Even before the stadium's Astroturf is laid at the new North Point High School in Waldorf, a waiting list of developers who want to build homes in the neighborhood is growing.
The reason: The county has begun rationing building permits in the community because North Point High will be brimming with students when it opens this year.
Like other rapidly expanding counties, Charles cannot build schools quickly enough to keep pace with housing construction. Home builders often wait three or four years for permits, which the county issues based on the number of students its schools can handle.
So Charles is poised to offer the equivalent of a highway fast-lane pass to developers who pay for the privilege. Developers probably would pay $15,000 to advance to the front of the line to build one home in a community where classrooms are full. In turn, the county would use the money to build schools or expand crowded ones.
The county Board of Commissioners agreed last month to make 900 fast passes available starting next year. Six hundred permits will be offered each year to builders who are willing to endure the traditional waiting period.
County planners are bracing for a flood of applications. Planning Director David Umling declined to pinpoint a date when the county would begin reviewing such proposals because, he said, "there is such a pent-up demand."
David Cooksey, a vice president of the Maryland-National Capital Building Industry Association, said developers would pay for predictability.
"If you're not at the top of the freebie list, you'll buy your way onto the other as long as the market is strong,'' said Cooksey, who helped draft policy recommendations.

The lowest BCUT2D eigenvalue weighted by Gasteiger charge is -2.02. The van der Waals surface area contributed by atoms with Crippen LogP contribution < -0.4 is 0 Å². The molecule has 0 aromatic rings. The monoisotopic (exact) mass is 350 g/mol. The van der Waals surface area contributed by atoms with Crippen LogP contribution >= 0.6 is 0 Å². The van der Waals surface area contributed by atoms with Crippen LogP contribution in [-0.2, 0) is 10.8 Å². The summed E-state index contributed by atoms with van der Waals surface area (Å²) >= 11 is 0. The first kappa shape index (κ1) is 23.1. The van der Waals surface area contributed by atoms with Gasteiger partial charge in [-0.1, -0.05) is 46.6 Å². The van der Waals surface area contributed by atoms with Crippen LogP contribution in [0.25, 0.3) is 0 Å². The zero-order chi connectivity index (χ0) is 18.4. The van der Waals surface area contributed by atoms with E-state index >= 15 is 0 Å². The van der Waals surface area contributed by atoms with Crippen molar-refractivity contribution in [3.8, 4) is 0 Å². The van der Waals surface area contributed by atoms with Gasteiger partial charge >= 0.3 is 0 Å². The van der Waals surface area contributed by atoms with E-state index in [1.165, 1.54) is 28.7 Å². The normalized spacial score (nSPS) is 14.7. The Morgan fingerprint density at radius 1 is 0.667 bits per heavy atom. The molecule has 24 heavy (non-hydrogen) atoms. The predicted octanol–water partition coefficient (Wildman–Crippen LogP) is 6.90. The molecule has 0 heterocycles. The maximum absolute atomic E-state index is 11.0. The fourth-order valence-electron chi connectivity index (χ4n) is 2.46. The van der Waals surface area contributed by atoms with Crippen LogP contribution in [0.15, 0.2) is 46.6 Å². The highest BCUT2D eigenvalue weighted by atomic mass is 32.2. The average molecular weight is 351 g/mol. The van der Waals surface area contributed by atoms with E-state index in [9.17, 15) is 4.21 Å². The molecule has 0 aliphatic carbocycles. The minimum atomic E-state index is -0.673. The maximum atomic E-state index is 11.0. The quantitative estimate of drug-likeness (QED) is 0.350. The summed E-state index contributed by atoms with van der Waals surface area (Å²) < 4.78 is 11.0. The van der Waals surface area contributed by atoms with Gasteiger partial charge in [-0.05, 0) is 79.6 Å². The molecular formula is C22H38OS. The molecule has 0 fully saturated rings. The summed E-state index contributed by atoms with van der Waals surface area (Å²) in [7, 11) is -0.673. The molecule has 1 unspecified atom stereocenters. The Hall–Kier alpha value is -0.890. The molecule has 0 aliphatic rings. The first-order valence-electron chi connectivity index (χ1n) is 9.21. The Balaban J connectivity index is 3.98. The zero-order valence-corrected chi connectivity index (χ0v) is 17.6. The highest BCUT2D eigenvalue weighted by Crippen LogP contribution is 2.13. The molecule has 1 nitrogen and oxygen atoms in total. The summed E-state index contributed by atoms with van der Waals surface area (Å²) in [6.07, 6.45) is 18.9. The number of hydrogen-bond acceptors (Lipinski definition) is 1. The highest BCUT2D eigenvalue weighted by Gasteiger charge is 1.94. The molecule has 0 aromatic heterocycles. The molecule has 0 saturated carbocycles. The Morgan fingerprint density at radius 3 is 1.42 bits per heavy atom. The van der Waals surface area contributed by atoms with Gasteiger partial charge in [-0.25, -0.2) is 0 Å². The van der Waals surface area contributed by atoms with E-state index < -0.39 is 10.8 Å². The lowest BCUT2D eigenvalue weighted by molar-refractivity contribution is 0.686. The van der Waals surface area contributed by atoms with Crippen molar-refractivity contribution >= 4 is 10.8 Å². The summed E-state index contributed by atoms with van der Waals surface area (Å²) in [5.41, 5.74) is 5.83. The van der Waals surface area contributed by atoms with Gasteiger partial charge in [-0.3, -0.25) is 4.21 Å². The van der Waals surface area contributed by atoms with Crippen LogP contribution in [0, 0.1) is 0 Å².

Though developers are satisfied with the framework of the county's Development Rights and Responsibilities Agreements, Cooksey questioned "whether the entire costs for construction for all new schools in Charles County should be on the backs of new homeowners."
Two years ago, the county imposed a tax on residents who purchase new homes. The roughly $10,000 tax, spread out over 10 years, covers a portion of the county's share of school construction costs. The projected $15,000 price tag for the fast-track program represents the state's share of those costs.
Commissioner Robert Fuller (D-St. Charles) said setting aside 600 permits for developers who choose the traditional route addressed his concerns that small local builders would be shut out of the process.
Proposals from developers would need approval from the commissioners after review by county planners, the county attorney and the Planning Commission.
Under the voluntary agreements, developers also could propose fast-forwarding the process by paying for new roads or water and sewer systems. But schools are by far the biggest obstacle to building, largely because state funding for construction is lagging.
In Charles County, more than 5,000 students attend classes in some 200 trailers. Over the next 20 years, the school district estimates it will need to spend more than $500 million to build 18 schools.
The tightest squeeze is in the neighborhood surrounding the new North Point, a special high-tech high school scheduled to open next month. Nine subdivisions are planned for the area with a waiting list of 1,373 home projects. The county released just 22 spots in January and expects to hand out another 22 this month.
"Of all the I's and T's you have to dot and cross, it is the one element that's most limiting," said county planner Jason Groth. "The only way to do it is to wait your turn until there is capacity or pay into a fund to create the capacity."